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FC Background, LLC v. Fritze

Court of Appeals of Texas, Fifth District, Dallas

November 16, 2017

FC BACKGROUND, LLC, Appellant
v.
LEE FRITZE, Appellee

         On Appeal from the 14th Judicial District Court Dallas County, Texas Trial Court Cause No. DC-16-14736

          Before Justices Lang, Evans, and Schenck

          MEMORANDUM OPINION

          DAVID EVANS JUSTICE

         FC Background, LLC (FCB) appeals the trial court's denial of its motion to compel arbitration on the claims its former employee Lee Fritze filed against it. FCB asserts the trial court erred in denying its motion because Fritze signed an employment application that required arbitration of all disputes that might arise out of the submission of the application and his employment with the company. We conclude the employment application containing the arbitration clause was superseded by a later agreement between the parties that did not provide for arbitration and instead explicitly provided for litigation in court. Accordingly, we affirm the trial court's order.

         BACKGROUND

         In 2012, Fritze signed an employment application with FCB that stated in relevant part:

I HEREBY AGREE TO SUBMIT TO BINDING ARBITRATION ALL DISPUTES AND CLAIMS ARISING OUT OF THE SUBMISSION OF THIS APPLICATION. I FURTHER AGREE, IN THE EVENT THAT I AM HIRED BY THE COMPANY, THAT ALL DISPUTES THAT CANNOT BE RESOLVED BY INFORMAL INTERNAL RESOLUTION WHICH MIGHT ARISE OUT OF MY EMPLOYMENT WITH THE COMPANY, WHETHER DURING OR AFTER THAT EMPLOYMENT, WILL BE SUBMITTED TO BINDING ARBITRATION. I AGREE THAT SUCH ARBITRATION SHALL BE CONDUCTED UNDER THE RULES OF THE AMERICAN ARBITRATION ASSOCIATION. THIS APPLICATION CONTAINS THE ENTIRE AGREEMENT BETWEEN THE PARTIES WITH REGARD TO DISPUTE RESOLUTION, AND THERE ARE NO OTHER AGREEMENTS AS TO DISPUTE RESOLUTION, EITHER ORAL OR IN WRITING.

         FCB formally hired Fritze as vice president of sales and marketing in 2013. In 2015, the parties negotiated an employment agreement for 2016 that required Fritze to execute (1) an employment agreement dated December 28, 2015 setting forth his compensation, benefits, and other items, and (2) a non-compete agreement. Among other things, the non-compete agreement incorporated by reference the December 28 employment agreement, generally set forth Fritze's responsibilities as vice president of sales, addressed his ability to bind the company, provided for the protection of confidential information, and also provided the following:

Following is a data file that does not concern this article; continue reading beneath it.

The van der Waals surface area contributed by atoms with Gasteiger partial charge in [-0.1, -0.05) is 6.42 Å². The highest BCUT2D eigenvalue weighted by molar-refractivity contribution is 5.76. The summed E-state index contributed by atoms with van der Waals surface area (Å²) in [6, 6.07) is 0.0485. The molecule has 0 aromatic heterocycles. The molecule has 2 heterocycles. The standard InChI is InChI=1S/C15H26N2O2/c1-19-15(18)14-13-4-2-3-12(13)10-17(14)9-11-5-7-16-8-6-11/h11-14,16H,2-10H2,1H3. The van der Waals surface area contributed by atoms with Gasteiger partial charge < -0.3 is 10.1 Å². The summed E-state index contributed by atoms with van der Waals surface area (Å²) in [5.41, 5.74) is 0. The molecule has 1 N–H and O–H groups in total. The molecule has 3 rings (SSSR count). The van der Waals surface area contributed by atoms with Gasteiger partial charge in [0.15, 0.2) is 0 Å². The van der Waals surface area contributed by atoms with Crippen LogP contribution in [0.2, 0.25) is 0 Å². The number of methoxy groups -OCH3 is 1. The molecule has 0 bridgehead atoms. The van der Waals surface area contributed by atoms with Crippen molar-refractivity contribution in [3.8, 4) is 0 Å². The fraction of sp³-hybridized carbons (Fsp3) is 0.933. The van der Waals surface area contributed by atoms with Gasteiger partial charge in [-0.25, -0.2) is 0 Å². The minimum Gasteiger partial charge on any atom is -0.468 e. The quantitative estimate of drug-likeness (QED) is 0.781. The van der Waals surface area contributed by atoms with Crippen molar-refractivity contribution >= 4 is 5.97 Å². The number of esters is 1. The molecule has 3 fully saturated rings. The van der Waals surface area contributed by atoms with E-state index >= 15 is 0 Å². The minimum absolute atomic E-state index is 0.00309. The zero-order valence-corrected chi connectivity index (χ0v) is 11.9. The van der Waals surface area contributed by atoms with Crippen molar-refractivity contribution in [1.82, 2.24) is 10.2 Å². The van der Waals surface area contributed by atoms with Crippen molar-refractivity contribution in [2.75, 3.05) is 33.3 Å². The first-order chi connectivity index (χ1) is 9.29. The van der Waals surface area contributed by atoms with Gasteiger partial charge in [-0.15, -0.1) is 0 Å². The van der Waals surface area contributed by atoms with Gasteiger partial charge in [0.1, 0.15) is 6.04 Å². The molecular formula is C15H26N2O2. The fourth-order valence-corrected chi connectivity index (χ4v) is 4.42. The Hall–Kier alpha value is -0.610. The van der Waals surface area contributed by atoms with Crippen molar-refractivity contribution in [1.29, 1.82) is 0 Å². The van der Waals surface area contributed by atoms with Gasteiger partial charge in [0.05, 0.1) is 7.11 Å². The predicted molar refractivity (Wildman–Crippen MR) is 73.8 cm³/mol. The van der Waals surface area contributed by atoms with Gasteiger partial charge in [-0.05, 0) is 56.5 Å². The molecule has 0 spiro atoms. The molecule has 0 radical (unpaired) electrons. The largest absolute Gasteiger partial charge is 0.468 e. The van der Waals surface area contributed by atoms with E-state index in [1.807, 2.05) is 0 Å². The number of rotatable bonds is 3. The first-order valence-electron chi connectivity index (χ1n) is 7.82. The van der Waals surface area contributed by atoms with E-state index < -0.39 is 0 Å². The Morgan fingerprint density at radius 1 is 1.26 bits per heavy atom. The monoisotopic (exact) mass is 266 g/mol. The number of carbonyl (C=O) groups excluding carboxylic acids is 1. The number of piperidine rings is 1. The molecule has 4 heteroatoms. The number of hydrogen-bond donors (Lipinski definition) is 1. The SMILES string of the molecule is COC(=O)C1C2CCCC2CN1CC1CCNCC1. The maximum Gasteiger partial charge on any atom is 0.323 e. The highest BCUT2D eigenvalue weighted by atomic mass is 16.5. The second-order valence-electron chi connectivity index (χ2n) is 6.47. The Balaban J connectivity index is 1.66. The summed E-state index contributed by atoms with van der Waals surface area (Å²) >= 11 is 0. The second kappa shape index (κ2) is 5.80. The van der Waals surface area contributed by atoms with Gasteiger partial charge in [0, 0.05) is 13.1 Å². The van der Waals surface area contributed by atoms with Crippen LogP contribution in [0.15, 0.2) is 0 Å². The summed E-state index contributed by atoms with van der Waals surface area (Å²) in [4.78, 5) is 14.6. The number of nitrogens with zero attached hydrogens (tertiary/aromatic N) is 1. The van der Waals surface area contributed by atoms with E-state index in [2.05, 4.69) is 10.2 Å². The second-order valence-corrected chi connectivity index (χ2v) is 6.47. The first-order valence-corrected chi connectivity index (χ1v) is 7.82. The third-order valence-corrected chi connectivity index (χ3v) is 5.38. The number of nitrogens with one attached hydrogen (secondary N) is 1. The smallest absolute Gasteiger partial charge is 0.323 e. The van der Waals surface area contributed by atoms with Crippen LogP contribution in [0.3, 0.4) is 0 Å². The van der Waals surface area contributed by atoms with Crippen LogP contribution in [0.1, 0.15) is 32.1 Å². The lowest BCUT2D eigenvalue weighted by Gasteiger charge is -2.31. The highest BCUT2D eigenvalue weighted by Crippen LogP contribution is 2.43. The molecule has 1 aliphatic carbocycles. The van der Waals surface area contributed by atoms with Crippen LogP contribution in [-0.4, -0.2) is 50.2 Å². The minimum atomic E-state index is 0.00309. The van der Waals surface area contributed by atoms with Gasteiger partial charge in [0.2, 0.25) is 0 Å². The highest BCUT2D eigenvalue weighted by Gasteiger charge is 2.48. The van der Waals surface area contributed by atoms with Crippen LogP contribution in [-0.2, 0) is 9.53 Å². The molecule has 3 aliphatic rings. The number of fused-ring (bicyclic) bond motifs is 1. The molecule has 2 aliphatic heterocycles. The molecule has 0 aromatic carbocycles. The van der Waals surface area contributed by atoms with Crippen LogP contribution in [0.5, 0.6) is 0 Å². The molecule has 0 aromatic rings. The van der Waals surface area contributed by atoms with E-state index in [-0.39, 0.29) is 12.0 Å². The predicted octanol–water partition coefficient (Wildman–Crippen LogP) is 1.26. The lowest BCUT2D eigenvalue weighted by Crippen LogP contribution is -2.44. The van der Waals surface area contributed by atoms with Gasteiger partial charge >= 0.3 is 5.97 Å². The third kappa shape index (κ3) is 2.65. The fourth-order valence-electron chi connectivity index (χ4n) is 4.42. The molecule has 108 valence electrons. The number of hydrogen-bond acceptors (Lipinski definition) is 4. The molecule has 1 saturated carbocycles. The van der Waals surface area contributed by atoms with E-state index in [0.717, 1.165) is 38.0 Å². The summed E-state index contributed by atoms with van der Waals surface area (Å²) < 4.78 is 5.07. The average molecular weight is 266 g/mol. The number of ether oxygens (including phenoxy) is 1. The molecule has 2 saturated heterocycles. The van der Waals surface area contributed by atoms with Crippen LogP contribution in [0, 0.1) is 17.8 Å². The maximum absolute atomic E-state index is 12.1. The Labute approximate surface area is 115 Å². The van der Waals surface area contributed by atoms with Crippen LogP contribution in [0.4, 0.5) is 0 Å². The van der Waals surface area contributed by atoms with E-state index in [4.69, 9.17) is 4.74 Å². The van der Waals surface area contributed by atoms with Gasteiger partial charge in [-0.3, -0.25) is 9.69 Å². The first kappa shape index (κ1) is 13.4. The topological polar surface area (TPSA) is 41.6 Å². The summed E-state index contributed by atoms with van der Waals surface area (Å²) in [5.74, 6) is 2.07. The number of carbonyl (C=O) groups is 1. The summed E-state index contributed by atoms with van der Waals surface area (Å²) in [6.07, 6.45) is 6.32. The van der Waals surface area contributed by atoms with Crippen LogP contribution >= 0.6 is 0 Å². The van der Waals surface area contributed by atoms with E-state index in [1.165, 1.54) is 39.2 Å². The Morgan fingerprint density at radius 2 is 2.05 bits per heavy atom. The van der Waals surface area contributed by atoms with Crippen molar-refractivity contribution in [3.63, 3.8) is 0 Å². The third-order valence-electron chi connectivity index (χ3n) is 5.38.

Prior Agreements and Modifications. This Agreement expressly supersedes an[y[1] previous written or oral agreements between you and FCB relating to employment. It represents the complete understanding between you and FCB and may only be modified by written agreement signed by you and an owner of FCB.

         Neither the non-compete agreement nor the December 28 employment agreement that was incorporated by reference included an arbitration clause. Instead, the non-compete agreement stated as follows:

Applicable Law. Except as expressly stated to the contrary, this document is to be governed under the laws of the State of Texas. The Employee and the Company each submit to the exclusive jurisdiction of any state or federal court sitting in the State of Texas, in any action or proceeding arising out of or relating to this Agreement and irrevocably waive any objection to proceeding before such courts based upon lack of personal jurisdiction of [sic] inconvenient forum. The Company and the Employee irrevocably consent to the service of process out of any of the aforementioned courts by the mailing of copies thereof by registered or certified mail, postage prepaid, to such party at the address stated in the this [sic] Agreement under Notices.

         Fritze sued FCB in November 2016 alleging various claims arising from FCB's termination of his employment in July 2016. FCB filed a motion to stay proceedings and compel arbitration pursuant to the clause in the application for employment signed by Fritze. Fritze opposed the motion. At the hearing on the motion to compel arbitration, the trial court stated its reliance on the merger clause in the non-compete agreement as superseding the arbitration clause in the employment application. The trial court, however, did not limit the bases of its order denying FCB's motion by identifying in writing any ground or reason. This appeal followed.

         ANALYSIS

         FCB contends that the trial court erred in refusing to compel arbitration under the clause in the employment application. We review an order denying a motion to compel arbitration for an abuse of discretion. See Carr v. Main Carr Dev., LLC, 337 S.W.3d 489, 494 (Tex. App.- Dallas 2011, pet. denied). Under that standard, we review the trial court's legal determination de ...


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